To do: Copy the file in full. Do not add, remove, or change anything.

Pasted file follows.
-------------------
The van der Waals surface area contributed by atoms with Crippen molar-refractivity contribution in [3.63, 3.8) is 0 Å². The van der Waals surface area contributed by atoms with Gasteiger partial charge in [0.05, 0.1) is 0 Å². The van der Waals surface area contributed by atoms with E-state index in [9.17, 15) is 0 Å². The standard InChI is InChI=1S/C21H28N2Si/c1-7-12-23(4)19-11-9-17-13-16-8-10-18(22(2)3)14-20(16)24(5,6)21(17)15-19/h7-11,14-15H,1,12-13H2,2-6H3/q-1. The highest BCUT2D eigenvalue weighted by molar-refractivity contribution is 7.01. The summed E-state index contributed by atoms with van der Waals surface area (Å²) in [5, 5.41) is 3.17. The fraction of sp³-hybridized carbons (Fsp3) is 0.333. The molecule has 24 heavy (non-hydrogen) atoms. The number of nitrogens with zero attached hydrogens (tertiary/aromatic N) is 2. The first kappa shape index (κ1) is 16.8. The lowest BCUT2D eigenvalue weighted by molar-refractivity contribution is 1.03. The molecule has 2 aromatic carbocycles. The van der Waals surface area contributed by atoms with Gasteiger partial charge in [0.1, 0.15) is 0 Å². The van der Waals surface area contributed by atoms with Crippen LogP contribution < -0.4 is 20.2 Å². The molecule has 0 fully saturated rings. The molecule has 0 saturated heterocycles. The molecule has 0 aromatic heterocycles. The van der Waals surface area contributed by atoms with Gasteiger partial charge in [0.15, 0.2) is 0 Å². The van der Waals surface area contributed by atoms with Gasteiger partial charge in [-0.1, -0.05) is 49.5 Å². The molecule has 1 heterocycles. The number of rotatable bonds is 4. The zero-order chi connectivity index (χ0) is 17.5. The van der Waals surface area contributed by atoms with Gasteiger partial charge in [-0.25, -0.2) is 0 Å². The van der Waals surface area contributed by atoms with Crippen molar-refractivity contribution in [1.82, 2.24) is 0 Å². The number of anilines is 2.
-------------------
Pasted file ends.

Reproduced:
The van der Waals surface area contributed by atoms with Crippen molar-refractivity contribution in [3.63, 3.8) is 0 Å². The van der Waals surface area contributed by atoms with Gasteiger partial charge in [0.05, 0.1) is 0 Å². The van der Waals surface area contributed by atoms with E-state index in [9.17, 15) is 0 Å². The standard InChI is InChI=1S/C21H28N2Si/c1-7-12-23(4)19-11-9-17-13-16-8-10-18(22(2)3)14-20(16)24(5,6)21(17)15-19/h7-11,14-15H,1,12-13H2,2-6H3/q-1. The highest BCUT2D eigenvalue weighted by molar-refractivity contribution is 7.01. The summed E-state index contributed by atoms with van der Waals surface area (Å²) in [5, 5.41) is 3.17. The fraction of sp³-hybridized carbons (Fsp3) is 0.333. The molecule has 24 heavy (non-hydrogen) atoms. The number of nitrogens with zero attached hydrogens (tertiary/aromatic N) is 2. The first kappa shape index (κ1) is 16.8. The lowest BCUT2D eigenvalue weighted by molar-refractivity contribution is 1.03. The molecule has 2 aromatic carbocycles. The van der Waals surface area contributed by atoms with Gasteiger partial charge in [0.1, 0.15) is 0 Å². The van der Waals surface area contributed by atoms with Crippen LogP contribution < -0.4 is 20.2 Å². The molecule has 0 fully saturated rings. The molecule has 0 saturated heterocycles. The molecule has 0 aromatic heterocycles. The van der Waals surface area contributed by atoms with Gasteiger partial charge in [0.15, 0.2) is 0 Å². The van der Waals surface area contributed by atoms with Gasteiger partial charge in [-0.1, -0.05) is 49.5 Å². The molecule has 1 heterocycles. The number of rotatable bonds is 4. The zero-order chi connectivity index (χ0) is 17.5. The van der Waals surface area contributed by atoms with Gasteiger partial charge in [-0.25, -0.2) is 0 Å². The van der Waals surface area contributed by atoms with Crippen molar-refractivity contribution in [1.82, 2.24) is 0 Å². The number of anilines is 2.